Randito wrote:
Under NH law, since they didn't use a weapon recklessly, it's a misdemeanor. https://law.justia.com/codes/new-hampshire/2017/title-lxii/chapter-631/section-631-3/
We (and every state) have basically the same law. Ours is called Reckless Endangerment and if a prosecutor here had a bee in their bonnet they could charge people in Washington with a criminal offense if they think their stupidity (i.e. "recklessness") puts others in risk (have to endanger someone other than yourself). This is different than the having people pay for their rescue issue and is just a prosecutor trying to hold someone accountable for what they believe is criminal conduct. Similar to the prosecutor in Colorado who charged snowboarders for skiing a run above the freeway tunnel.
Randito wrote:
They would still need to answer yes to the employment question: "Have you ever been convicted of a crime?"
Depends on New Hampshire's vacate/expungement laws. In Washington, once you vacate an offense you are no longer considered convicted of that crime even though you once plead guilty.

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Chief Joseph
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PostThu Sep 15, 2022 7:16 pm 
$250 would for sure make me hesitate to call S&R....plus a Criminal Record? Hell no, I would crawl out on my fingernails or die trying. wheelchair.gif

Go placidly amid the noise and waste, and remember what comfort there may be in owning a piece thereof.
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altasnob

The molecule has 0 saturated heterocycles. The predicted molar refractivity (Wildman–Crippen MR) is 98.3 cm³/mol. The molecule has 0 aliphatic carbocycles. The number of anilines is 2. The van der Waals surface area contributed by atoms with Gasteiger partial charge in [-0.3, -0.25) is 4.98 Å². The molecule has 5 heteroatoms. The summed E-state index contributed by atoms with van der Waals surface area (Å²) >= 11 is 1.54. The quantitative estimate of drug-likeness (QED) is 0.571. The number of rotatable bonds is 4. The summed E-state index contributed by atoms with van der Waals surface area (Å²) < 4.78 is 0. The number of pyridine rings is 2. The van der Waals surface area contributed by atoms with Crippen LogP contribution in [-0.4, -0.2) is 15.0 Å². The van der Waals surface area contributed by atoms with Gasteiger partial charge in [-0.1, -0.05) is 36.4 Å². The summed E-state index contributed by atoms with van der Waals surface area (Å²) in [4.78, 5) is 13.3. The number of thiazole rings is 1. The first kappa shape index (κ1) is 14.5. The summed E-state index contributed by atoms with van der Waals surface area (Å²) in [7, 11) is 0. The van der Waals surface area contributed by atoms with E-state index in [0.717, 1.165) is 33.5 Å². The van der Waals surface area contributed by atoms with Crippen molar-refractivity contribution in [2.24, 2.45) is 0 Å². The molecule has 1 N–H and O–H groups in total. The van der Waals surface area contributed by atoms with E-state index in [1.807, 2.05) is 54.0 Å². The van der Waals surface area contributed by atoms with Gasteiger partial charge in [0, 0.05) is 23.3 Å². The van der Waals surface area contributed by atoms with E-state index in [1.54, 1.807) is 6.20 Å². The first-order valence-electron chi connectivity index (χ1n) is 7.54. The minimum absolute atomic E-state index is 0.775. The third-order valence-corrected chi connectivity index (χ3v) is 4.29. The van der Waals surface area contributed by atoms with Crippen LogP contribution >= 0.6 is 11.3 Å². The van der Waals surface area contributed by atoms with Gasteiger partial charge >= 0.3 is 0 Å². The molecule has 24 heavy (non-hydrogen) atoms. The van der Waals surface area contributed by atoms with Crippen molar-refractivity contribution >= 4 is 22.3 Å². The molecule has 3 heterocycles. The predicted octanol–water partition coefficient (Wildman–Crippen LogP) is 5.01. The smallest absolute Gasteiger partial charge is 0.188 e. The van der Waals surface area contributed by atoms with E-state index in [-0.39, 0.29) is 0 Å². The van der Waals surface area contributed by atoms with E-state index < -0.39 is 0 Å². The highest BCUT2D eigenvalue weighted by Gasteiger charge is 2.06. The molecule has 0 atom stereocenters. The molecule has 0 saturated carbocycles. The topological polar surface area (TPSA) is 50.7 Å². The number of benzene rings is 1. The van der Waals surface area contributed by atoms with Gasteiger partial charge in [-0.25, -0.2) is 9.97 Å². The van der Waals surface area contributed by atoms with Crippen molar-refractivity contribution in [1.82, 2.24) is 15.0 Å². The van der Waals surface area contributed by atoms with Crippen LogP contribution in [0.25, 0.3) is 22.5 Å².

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PostThu Sep 15, 2022 7:40 pm 
Frankly, I am surprised they plead guilty. Seems like an very winnable case at trial. New Hampshire's Reckless Conduct statute requires your actions place another person in danger of serious bodily injury (same as Washington's law). Experienced rock climbers were called in to rescue the hikers/climbers (they rappelled down from above to make the rescue). How were the rock climbers, who do this stuff for fun, ever in danger of serious bodily injury? Maybe the rescued hikers/climbers had a crappy attorney representing them.

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Cyclopath
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PostThu Sep 15, 2022 8:10 pm 
neek wrote:
But what message did they get? That a rescue results in public humiliation? Or that it only costs $248?
Chief Joseph wrote:
$250 would for sure make me hesitate to call S&R....
There was a daycare center that was tried of parents showing up late to pick up their kids. So they started charging a $25 fee when it happened. It started happening a lot more. People used to think being late was something rude that they shouldn't do, attaching a price changed how they looked at it. Now it's a fee for a service, and $25 is a good price.

CS